In Elin Pelin, they have met hostility. Reportedly, police have had to intervene as locals have verbally abused the family. The town’s residents, who have held protests against the acceptance of refugees, say that the Jabers – who had been a well-to-do family living peacefully in Syria until all hell broke loose under the Assad regime – will inevitably be followed by young and dangerous men.
The Bulgarian state has made it clear that refusal by the municipality to grant residence documentation and personal ID numbers to the Jabers family is a violation of the law, which treats humanitarian status as equivalent to permanent residence.
But Simeonov has insisted that he is “doing the will of the people”.
“They (the Jabers) have to find another place to live. I do not intend to allow anyone to disturb the peace of my fellow citizens,” Simeonov said.
On February 14, appearing on a bTV breakfast television discussion panel about the plight of the Jabers, Simeonov insisted: “We were made to look like fascists and people who have no humanity.
“In Elin Pelin, we have a lot of humanism, we are very humane, there is a lot of tolerance towards foreigners,” Simeonov said, using the word чужденците (chuzhdentsite), generally translated as foreigners, but which can also be used to mean strangers. Lately, Bulgarians commonly also have applied the word to refugees and migrants.
“What we are doing is following the will of the people of Elin Pelin,” Simeonov said. “This mess is not of our making. Neither in Europe nor in Bulgaria do people make a difference between refugees and usurpers.”
Those seeking accommodation in a small town, Simeonov said, could hardly adapt there, but they could in a large town.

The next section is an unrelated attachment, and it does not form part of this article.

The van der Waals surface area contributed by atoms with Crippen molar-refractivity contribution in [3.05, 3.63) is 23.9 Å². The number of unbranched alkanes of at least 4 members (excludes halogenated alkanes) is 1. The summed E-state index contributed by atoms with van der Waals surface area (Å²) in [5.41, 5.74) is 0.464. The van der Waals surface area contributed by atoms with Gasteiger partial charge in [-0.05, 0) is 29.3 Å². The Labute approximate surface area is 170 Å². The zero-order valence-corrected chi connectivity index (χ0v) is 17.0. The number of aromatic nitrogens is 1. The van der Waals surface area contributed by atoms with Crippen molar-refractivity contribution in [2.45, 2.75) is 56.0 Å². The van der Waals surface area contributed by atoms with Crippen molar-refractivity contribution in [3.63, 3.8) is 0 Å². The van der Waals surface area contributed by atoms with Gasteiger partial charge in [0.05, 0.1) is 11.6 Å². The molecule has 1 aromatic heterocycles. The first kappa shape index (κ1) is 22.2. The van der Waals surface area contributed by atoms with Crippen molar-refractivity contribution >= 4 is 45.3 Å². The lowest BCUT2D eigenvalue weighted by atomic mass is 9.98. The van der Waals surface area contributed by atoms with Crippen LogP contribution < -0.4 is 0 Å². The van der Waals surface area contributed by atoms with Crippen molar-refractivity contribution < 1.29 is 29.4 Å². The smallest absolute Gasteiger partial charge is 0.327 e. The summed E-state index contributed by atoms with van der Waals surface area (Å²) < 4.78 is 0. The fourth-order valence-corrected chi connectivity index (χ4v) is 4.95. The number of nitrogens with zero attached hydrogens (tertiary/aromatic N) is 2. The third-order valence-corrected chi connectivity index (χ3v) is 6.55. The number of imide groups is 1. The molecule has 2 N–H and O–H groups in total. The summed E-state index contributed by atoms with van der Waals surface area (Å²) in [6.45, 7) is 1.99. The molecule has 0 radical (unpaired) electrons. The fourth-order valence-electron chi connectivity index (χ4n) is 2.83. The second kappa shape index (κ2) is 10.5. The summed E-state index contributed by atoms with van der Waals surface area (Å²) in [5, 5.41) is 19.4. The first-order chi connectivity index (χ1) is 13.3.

“We have always helped people in need,” he said.
Another participant in the panel, Advocate Nikolai Hadzhigenov – a specialist in criminal law with a track record of working on human rights cases – said: “The actions of the mayor are illegal and a crime. This is pure fascism”.
“This, following the will of the people, that’s the dictatorship of the proletariat. What’s next – the EU returning all Bulgarians back here? Are we the North Korea of the Balkans, or what?” Hadzhigenov said.
Akram Nayuf, the representative of the Syrian family, told the panel discussion, “yesterday was a very sad day for Bulgarian democracy and the uplifting of European values. What happened yesterday is a shame and a disgrace, the decision taken is illegal”.
Simeonov said that there were more than 30 people living illegally in Elin Pelin.
“This worries people. These people (the Jabers) may not be that kind, but then another 1000 will come after them,” he said.
Hadzhigenov, in turn, addressing Simeonov and a VMRO party official who also took part in the discussion: “The bogeyman could be living in your attic and that wouldn’t bother you, but these 1000 are going to come and impale you on stakes? Get serious”.
Politicians were nervous about these issues now, he said, because Bulgaria’s March 26 2017 early parliamentary elections were on their way.
“To be humane is the strong helping the weak. Is this the true Bulgarian?” Hadzhigenov said.